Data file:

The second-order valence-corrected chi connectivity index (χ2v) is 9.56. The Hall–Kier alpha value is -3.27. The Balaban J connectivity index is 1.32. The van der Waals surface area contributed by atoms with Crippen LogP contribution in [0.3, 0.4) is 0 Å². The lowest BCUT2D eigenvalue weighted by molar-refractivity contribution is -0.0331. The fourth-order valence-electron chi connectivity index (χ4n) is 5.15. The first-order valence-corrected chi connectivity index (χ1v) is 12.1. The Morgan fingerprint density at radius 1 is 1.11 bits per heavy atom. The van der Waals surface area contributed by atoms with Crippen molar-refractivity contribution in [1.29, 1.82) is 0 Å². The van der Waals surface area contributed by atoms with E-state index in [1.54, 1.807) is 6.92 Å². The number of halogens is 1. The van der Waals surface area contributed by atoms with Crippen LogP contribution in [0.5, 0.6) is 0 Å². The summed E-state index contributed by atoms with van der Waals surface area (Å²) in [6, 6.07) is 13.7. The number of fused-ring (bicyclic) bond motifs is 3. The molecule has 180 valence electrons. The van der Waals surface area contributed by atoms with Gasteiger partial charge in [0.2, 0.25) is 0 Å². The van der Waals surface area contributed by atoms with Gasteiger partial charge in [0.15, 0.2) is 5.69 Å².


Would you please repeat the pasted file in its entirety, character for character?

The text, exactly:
The second-order valence-corrected chi connectivity index (χ2v) is 9.56. The Hall–Kier alpha value is -3.27. The Balaban J connectivity index is 1.32. The van der Waals surface area contributed by atoms with Crippen LogP contribution in [0.3, 0.4) is 0 Å². The lowest BCUT2D eigenvalue weighted by molar-refractivity contribution is -0.0331. The fourth-order valence-electron chi connectivity index (χ4n) is 5.15. The first-order valence-corrected chi connectivity index (χ1v) is 12.1. The Morgan fingerprint density at radius 1 is 1.11 bits per heavy atom. The van der Waals surface area contributed by atoms with Crippen molar-refractivity contribution in [1.29, 1.82) is 0 Å². The van der Waals surface area contributed by atoms with E-state index in [1.54, 1.807) is 6.92 Å². The number of halogens is 1. The van der Waals surface area contributed by atoms with Crippen LogP contribution in [0.5, 0.6) is 0 Å². The summed E-state index contributed by atoms with van der Waals surface area (Å²) in [6, 6.07) is 13.7. The number of fused-ring (bicyclic) bond motifs is 3. The molecule has 180 valence electrons. The van der Waals surface area contributed by atoms with Gasteiger partial charge in [0.2, 0.25) is 0 Å². The van der Waals surface area contributed by atoms with Gasteiger partial charge in [0.15, 0.2) is 5.69 Å².